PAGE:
kimonos for men are available in various sizes and should fall approximately to the ankle without tucking.
A woman's kimono has additional length to allow for the ohashori, the tuck that can be seen under the obi, which is used to adjust the kimono to the individual wearer.
An ideally tailored kimono has sleeves that fall to the wrist when the arms are lowered.
kimonos are traditionally made from a single bolt of fabric called a tan.Tan come in standard dimensions?about 14 inches wide and 12½ yards long?and the entire bolt is used to make one kimono.
The finished kimono consists of four main strips of fabric two panels covering the body and two panels forming the sleeves?with additional smaller strips forming the narrow front panels and collar.
Historically, kimonos were often taken apart for washing as separate panels and resewn by hand.
Because the entire bolt remains in the finished garment without cutting, the kimono can be retailored easily to fit a different person.
The maximum width of the sleeve is dictated by the width of the fabric.The distance from the center of the spine to the end of the sleeve could not exceed twice the width of the fabric.
Traditional kimono fabric was typically no more than 36 centimeters (14 inches) wide.Thus the distance from spine to wrist could not exceed a maximum of roughly 68 centimeters (27 inches).
Modern kimono fabric is woven as wide as 42 centimeters (17 inches) to accommodate modern Japanese body sizes.
Very tall or heavy people, such as sumo wrestlers, must have kimonos custom-made by either joining multiple bolts, weaving custom-width fabric, or using non-standard size fabric.
Traditionally, kimonos are sewn by hand, but even machine-made kimonos require substantial hand-stitching.kimono fabrics are also frequently hand made and hand decorated.
Various techniques such as yuzen dye resist are used for applying decoration and patterns to the base cloth.
Repeating patterns that cover a large area of a kimono are traditionally done with the yuzen resist technique and a stencil.
Over time there have been many variations in color, fabric and style, as well as accessories such as the obi.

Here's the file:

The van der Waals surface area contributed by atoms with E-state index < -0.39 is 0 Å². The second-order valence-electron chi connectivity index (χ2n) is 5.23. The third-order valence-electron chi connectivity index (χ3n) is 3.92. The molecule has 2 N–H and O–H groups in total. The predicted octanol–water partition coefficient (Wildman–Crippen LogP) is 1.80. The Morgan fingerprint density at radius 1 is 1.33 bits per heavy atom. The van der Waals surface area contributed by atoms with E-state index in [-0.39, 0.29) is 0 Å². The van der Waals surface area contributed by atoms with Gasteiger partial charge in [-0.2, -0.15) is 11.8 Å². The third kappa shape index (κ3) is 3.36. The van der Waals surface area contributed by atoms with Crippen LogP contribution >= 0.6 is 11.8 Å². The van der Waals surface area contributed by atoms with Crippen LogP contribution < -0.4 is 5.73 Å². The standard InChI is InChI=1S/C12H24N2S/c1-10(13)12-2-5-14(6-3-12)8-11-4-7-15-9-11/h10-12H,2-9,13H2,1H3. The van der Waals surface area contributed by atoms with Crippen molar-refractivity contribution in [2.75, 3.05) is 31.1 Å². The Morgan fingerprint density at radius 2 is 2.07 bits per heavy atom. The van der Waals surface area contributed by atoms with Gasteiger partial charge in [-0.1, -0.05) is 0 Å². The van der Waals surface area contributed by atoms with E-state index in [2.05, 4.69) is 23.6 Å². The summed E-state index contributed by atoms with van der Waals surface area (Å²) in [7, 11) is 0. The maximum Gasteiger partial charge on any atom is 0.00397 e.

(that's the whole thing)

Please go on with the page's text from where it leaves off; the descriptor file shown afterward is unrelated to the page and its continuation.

The kimono and obi are traditionally made of silk, silk brocade, silk crepes (such as chirimen) and satin weaves (such as rinzu).
Modern kimonos are also widely available in less-expensive easy-care fabrics such as rayon, cotton sateen, cotton, polyester and other synthetic fibers.
Silk is still considered the ideal fabric.
Modern styles of furisodeCustomarily, woven patterns and dyed repeat patterns are considered informal.
Formal kimonos have free-style designs dyed over the whole surface or along the hem.
During the Heian period, kimonos were worn with up to a dozen or more colorful contrasting layers, with each combination of colors being a named pattern.
Today, the kimono is normally worn with a single layer on top of one or more undergarments.The pattern of the kimono can also determine in which season it should be worn.
For example, a pattern with butterflies or cherry blossoms would be worn in spring.Watery designs are common during the summer.
A popular autumn motif is the russet leaf of the Japanese maple; for winter, designs may include bamboo, pine trees and plum blossoms.
A popular form of textile art in Japan is shibori (intricate tie dye), found on some of the more expensive kimonos and haori kimono jackets.
Patterns are created by minutely binding the fabric and masking off areas, then dying it, usually done by hand.When the bindings are removed, an undyed pattern is revealed.
Shibori work can be further enhanced with yuzen (hand applied) drawing or painting with textile dyes or with embroidery; it is then known as tsujigahana.
Shibori textiles are very time consuming to produce and require great skill, so the textiles and garments created from them are very expensive and highly prized.
Old kimonos are often recycled in various ways: altered to make haori, hiyoku, or kimonos for children, used to patch similar kimono, used for making handbags and similar
kimono accessories, and used to make covers, bags or cases for various implements, especially for sweet-picks used in tea ceremonies.
Damaged kimonos can be disassembled and resewn to hide the soiled areas, and those with damage below the waistline can be worn under a hakama.
Historically, skilled craftsmen laboriously picked the silk thread from old kimono and rewove it into a new textile in the width of a heko obi for men's kimono, using a recycling weaving method called saki-ori.